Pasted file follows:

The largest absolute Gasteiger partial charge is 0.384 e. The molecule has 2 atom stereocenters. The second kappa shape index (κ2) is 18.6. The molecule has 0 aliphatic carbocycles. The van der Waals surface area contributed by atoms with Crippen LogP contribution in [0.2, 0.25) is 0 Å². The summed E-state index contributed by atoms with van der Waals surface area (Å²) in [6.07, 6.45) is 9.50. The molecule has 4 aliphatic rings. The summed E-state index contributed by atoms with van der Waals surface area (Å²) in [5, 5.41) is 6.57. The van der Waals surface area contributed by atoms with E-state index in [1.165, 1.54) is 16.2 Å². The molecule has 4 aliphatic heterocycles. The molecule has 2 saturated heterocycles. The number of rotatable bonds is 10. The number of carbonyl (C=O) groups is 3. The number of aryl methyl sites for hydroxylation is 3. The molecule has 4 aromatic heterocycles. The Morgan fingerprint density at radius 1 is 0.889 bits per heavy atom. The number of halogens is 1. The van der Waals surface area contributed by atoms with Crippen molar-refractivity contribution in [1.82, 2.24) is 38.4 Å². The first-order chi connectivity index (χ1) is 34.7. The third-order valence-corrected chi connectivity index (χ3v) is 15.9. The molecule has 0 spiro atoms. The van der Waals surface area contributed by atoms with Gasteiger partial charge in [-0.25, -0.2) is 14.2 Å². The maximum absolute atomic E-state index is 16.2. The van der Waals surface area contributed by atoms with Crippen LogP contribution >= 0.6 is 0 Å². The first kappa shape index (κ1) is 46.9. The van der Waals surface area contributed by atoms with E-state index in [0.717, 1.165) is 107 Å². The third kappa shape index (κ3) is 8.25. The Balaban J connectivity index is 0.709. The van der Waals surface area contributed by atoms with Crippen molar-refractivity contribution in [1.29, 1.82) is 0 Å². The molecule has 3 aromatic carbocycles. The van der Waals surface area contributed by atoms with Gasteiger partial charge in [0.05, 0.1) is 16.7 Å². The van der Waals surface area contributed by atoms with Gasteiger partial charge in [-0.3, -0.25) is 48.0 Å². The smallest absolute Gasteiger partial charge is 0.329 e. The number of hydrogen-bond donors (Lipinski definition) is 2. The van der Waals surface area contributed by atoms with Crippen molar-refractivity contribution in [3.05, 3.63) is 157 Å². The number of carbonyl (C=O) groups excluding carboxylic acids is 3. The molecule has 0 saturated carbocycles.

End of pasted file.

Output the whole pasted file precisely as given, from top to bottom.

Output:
The largest absolute Gasteiger partial charge is 0.384 e. The molecule has 2 atom stereocenters. The second kappa shape index (κ2) is 18.6. The molecule has 0 aliphatic carbocycles. The van der Waals surface area contributed by atoms with Crippen LogP contribution in [0.2, 0.25) is 0 Å². The summed E-state index contributed by atoms with van der Waals surface area (Å²) in [6.07, 6.45) is 9.50. The molecule has 4 aliphatic rings. The summed E-state index contributed by atoms with van der Waals surface area (Å²) in [5, 5.41) is 6.57. The van der Waals surface area contributed by atoms with E-state index in [1.165, 1.54) is 16.2 Å². The molecule has 4 aliphatic heterocycles. The molecule has 2 saturated heterocycles. The number of rotatable bonds is 10. The number of carbonyl (C=O) groups is 3. The number of aryl methyl sites for hydroxylation is 3. The molecule has 4 aromatic heterocycles. The Morgan fingerprint density at radius 1 is 0.889 bits per heavy atom. The number of halogens is 1. The van der Waals surface area contributed by atoms with Crippen molar-refractivity contribution in [1.82, 2.24) is 38.4 Å². The first-order chi connectivity index (χ1) is 34.7. The third-order valence-corrected chi connectivity index (χ3v) is 15.9. The molecule has 0 spiro atoms. The van der Waals surface area contributed by atoms with Gasteiger partial charge in [-0.25, -0.2) is 14.2 Å². The maximum absolute atomic E-state index is 16.2. The van der Waals surface area contributed by atoms with Crippen LogP contribution >= 0.6 is 0 Å². The first kappa shape index (κ1) is 46.9. The van der Waals surface area contributed by atoms with E-state index in [0.717, 1.165) is 107 Å². The third kappa shape index (κ3) is 8.25. The Balaban J connectivity index is 0.709. The van der Waals surface area contributed by atoms with Crippen molar-refractivity contribution in [1.29, 1.82) is 0 Å². The molecule has 3 aromatic carbocycles. The van der Waals surface area contributed by atoms with Gasteiger partial charge in [0.05, 0.1) is 16.7 Å². The van der Waals surface area contributed by atoms with Gasteiger partial charge in [-0.3, -0.25) is 48.0 Å². The smallest absolute Gasteiger partial charge is 0.329 e. The number of hydrogen-bond donors (Lipinski definition) is 2. The van der Waals surface area contributed by atoms with Crippen molar-refractivity contribution in [3.05, 3.63) is 157 Å². The number of carbonyl (C=O) groups excluding carboxylic acids is 3. The molecule has 0 saturated carbocycles.